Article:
>>But, yes, your form makes this point.
    >>
    >>
    >>>If a function name were a pointer expression,
    >>>then it would be a valid operand of the sizeof operator.
    >>>For those two reasons,
    >>>I would not say that a function name is a pointer.

    >>
    >>It is a very similar argument to that for array names.
    >>Array names have array type but in many cases an array "value"
    >>is given as a pointer to the array's first element,
    >>so in those cases it appears to be a pointer.
    >>But it isn't and as with functions &array
    >>and sizeof array show its true nature.

    >
    >
    > I would agree with Eric Sosman's statement to the extent
    > that the only use of a value of an expression of a function type,
    > is that a pointer can be derived from it.


    Although it's flattering to learn that someone agrees with
    me, it is also a bit embarrassing -- because I have come to
    *dis*agree with myself ;-)

    I said there was no context in which a function identifier
    doesn't "decay" to a pointer to the function, but Keith
    Thompson has convinced me I was wrong. Specifically:

    - In the context `&func', the `func' part does not behave
    like a pointer-to-function. If it did, the entire
    expression would be pointer-to-pointer-to-function --
    but, strangely enough, both `func' and `&func' (and
    even `&&&&&&&func') are pointer-to-function.

    - In the context `sizeof func', the `func' part does not
    behave like a pointer-to-function. If it did, the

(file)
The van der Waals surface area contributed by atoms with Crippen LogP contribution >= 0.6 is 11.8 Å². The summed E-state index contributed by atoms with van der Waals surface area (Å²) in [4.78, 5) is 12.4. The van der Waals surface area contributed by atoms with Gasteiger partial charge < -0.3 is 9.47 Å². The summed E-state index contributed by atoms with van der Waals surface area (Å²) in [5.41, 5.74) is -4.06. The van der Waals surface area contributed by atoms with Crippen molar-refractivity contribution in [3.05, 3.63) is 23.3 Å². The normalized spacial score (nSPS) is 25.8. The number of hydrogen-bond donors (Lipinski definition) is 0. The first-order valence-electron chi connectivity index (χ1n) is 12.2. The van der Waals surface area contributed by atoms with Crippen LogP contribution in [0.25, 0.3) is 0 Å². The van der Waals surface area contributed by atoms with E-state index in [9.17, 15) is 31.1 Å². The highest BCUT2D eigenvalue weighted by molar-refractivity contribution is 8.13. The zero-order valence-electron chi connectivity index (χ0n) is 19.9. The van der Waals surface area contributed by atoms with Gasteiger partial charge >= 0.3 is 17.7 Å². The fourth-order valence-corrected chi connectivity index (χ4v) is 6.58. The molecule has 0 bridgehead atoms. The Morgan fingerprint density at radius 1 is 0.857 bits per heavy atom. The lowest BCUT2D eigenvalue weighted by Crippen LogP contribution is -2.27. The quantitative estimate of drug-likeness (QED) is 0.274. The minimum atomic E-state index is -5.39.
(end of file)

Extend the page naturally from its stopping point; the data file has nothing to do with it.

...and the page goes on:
expression would evaluate to the size of a function
    pointer, but in actuality the expression produces a
    diagnostic.

    The second point is debatable: since the context is not
    valid C at all, its odd behavior doesn't matter. One might
    equally well make arguments about the array-indexing operator
    in the context `[4]"Hello"'; interesting things might be said,
    but they'd have little to do with C. But even if one rejects
    the second point, the first seems unassailable: Keith is right
    and I was wrong, R-O-N-G, wrong.

    --
    Eric Sosman, May 3, 2005
    #10
  11. On Tue, 03 May 2005 10:57:05 -0400, Eric Sosman wrote:

    ....

    > I said there was no context in which a function identifier
    > doesn't "decay" to a pointer to the function, but Keith
    > Thompson has convinced me I was wrong. Specifically:
    >
    > - In the context `&func', the `func' part does not behave
    > like a pointer-to-function. If it did, the entire
    > expression would be pointer-to-pointer-to-function --
    > but, strangely enough, both `func' and `&func' (and
    > even `&&&&&&&func') are pointer-to-function.


    Using the && operator like this is a syntax error. But even
    (& &func) is invalid because unary & requires an lvalue or function
    designator as its operand, but it doesn't produce either as its result.

    Lawrence
    Lawrence Kirby, May 3, 2005
    #11
  12. Eric Sosman <> writes:
    [...]
    > Although it's flattering to learn that someone agrees with
    > me, it is also a bit embarrassing -- because I have come to
    > *dis*agree with myself ;-)
    >
    > I said there was no context in which a function identifier
    > doesn't "decay" to a pointer to the function, but Keith
    > Thompson has convinced me I was wrong. Specifically:
    >
    > - In the context `&func', the `func' part does not behave
    > like a pointer-to-function. If it did, the entire
    > expression would be pointer-to-pointer-to-function --
    > but, strangely enough, both `func' and `&func' (and
    > even `&&&&&&&func') are pointer-to-function.